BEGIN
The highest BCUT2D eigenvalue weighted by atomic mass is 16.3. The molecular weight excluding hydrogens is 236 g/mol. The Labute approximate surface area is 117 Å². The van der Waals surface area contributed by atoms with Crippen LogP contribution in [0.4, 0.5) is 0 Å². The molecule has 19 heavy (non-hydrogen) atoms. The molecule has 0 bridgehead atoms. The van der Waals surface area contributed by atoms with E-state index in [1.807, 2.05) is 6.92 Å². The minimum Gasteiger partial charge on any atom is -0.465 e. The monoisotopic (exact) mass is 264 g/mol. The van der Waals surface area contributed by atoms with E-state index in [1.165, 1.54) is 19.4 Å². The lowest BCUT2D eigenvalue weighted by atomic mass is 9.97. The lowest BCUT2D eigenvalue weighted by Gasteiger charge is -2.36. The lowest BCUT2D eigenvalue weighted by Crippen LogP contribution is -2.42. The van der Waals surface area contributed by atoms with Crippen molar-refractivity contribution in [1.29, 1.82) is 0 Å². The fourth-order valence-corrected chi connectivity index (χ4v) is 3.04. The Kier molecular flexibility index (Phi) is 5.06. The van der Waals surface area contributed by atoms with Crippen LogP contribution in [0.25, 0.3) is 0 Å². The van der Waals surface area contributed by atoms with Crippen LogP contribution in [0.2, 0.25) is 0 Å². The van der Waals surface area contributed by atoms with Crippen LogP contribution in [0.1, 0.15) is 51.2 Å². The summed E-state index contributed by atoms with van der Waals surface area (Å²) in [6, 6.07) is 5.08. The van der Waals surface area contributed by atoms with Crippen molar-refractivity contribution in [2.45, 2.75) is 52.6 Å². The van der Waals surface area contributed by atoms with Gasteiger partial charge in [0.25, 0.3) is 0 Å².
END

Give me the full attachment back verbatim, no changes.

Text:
The highest BCUT2D eigenvalue weighted by atomic mass is 16.3. The molecular weight excluding hydrogens is 236 g/mol. The Labute approximate surface area is 117 Å². The van der Waals surface area contributed by atoms with Crippen LogP contribution in [0.4, 0.5) is 0 Å². The molecule has 19 heavy (non-hydrogen) atoms. The molecule has 0 bridgehead atoms. The van der Waals surface area contributed by atoms with E-state index in [1.807, 2.05) is 6.92 Å². The minimum Gasteiger partial charge on any atom is -0.465 e. The monoisotopic (exact) mass is 264 g/mol. The van der Waals surface area contributed by atoms with E-state index in [1.165, 1.54) is 19.4 Å². The lowest BCUT2D eigenvalue weighted by atomic mass is 9.97. The lowest BCUT2D eigenvalue weighted by Gasteiger charge is -2.36. The lowest BCUT2D eigenvalue weighted by Crippen LogP contribution is -2.42. The van der Waals surface area contributed by atoms with Crippen molar-refractivity contribution in [1.29, 1.82) is 0 Å². The fourth-order valence-corrected chi connectivity index (χ4v) is 3.04. The Kier molecular flexibility index (Phi) is 5.06. The van der Waals surface area contributed by atoms with Crippen LogP contribution in [0.25, 0.3) is 0 Å². The van der Waals surface area contributed by atoms with Crippen LogP contribution in [0.2, 0.25) is 0 Å². The van der Waals surface area contributed by atoms with Crippen LogP contribution in [0.1, 0.15) is 51.2 Å². The summed E-state index contributed by atoms with van der Waals surface area (Å²) in [6, 6.07) is 5.08. The van der Waals surface area contributed by atoms with Crippen molar-refractivity contribution in [2.45, 2.75) is 52.6 Å². The van der Waals surface area contributed by atoms with Gasteiger partial charge in [0.25, 0.3) is 0 Å².